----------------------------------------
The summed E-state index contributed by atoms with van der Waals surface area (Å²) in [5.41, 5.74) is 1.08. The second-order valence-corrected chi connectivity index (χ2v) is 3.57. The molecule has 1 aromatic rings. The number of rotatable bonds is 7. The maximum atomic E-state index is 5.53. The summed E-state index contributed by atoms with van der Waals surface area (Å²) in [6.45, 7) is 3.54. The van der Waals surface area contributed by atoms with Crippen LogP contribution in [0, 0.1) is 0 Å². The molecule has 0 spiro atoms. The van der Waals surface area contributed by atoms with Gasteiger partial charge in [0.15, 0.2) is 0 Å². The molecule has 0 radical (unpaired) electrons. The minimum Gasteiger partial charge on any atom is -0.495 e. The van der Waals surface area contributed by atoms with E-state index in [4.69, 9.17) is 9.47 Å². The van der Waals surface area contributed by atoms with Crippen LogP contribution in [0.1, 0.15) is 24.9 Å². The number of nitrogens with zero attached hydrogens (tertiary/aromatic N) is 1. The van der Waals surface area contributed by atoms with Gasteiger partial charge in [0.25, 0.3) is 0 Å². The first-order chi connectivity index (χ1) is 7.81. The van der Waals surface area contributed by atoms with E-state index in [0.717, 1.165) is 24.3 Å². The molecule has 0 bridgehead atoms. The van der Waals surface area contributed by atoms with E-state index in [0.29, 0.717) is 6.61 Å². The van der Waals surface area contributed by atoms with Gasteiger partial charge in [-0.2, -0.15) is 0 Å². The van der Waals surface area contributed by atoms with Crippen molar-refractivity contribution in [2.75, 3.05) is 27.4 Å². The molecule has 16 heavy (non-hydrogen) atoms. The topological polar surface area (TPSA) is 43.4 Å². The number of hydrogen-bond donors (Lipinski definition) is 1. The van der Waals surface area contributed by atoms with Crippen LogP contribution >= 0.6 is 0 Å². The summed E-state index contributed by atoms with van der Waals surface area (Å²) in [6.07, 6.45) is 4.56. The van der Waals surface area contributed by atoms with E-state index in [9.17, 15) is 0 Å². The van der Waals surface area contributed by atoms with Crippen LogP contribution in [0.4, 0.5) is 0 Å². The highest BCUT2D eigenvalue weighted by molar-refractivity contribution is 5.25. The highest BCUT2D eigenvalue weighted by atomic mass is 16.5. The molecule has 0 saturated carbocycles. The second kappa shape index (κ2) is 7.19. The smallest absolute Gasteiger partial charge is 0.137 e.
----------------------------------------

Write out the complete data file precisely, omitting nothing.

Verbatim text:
The summed E-state index contributed by atoms with van der Waals surface area (Å²) in [5.41, 5.74) is 1.08. The second-order valence-corrected chi connectivity index (χ2v) is 3.57. The molecule has 1 aromatic rings. The number of rotatable bonds is 7. The maximum atomic E-state index is 5.53. The summed E-state index contributed by atoms with van der Waals surface area (Å²) in [6.45, 7) is 3.54. The van der Waals surface area contributed by atoms with Crippen LogP contribution in [0, 0.1) is 0 Å². The molecule has 0 spiro atoms. The van der Waals surface area contributed by atoms with Gasteiger partial charge in [0.15, 0.2) is 0 Å². The molecule has 0 radical (unpaired) electrons. The minimum Gasteiger partial charge on any atom is -0.495 e. The van der Waals surface area contributed by atoms with E-state index in [4.69, 9.17) is 9.47 Å². The van der Waals surface area contributed by atoms with Crippen LogP contribution in [0.1, 0.15) is 24.9 Å². The number of nitrogens with zero attached hydrogens (tertiary/aromatic N) is 1. The van der Waals surface area contributed by atoms with Gasteiger partial charge in [0.25, 0.3) is 0 Å². The first-order chi connectivity index (χ1) is 7.81. The van der Waals surface area contributed by atoms with E-state index in [0.717, 1.165) is 24.3 Å². The molecule has 0 bridgehead atoms. The van der Waals surface area contributed by atoms with E-state index in [0.29, 0.717) is 6.61 Å². The van der Waals surface area contributed by atoms with Gasteiger partial charge in [-0.2, -0.15) is 0 Å². The van der Waals surface area contributed by atoms with Crippen molar-refractivity contribution in [2.75, 3.05) is 27.4 Å². The molecule has 16 heavy (non-hydrogen) atoms. The topological polar surface area (TPSA) is 43.4 Å². The number of hydrogen-bond donors (Lipinski definition) is 1. The van der Waals surface area contributed by atoms with Crippen LogP contribution >= 0.6 is 0 Å². The summed E-state index contributed by atoms with van der Waals surface area (Å²) in [6.07, 6.45) is 4.56. The van der Waals surface area contributed by atoms with E-state index in [9.17, 15) is 0 Å². The van der Waals surface area contributed by atoms with Crippen LogP contribution in [0.4, 0.5) is 0 Å². The highest BCUT2D eigenvalue weighted by molar-refractivity contribution is 5.25. The highest BCUT2D eigenvalue weighted by atomic mass is 16.5. The molecule has 0 saturated carbocycles. The second kappa shape index (κ2) is 7.19. The smallest absolute Gasteiger partial charge is 0.137 e.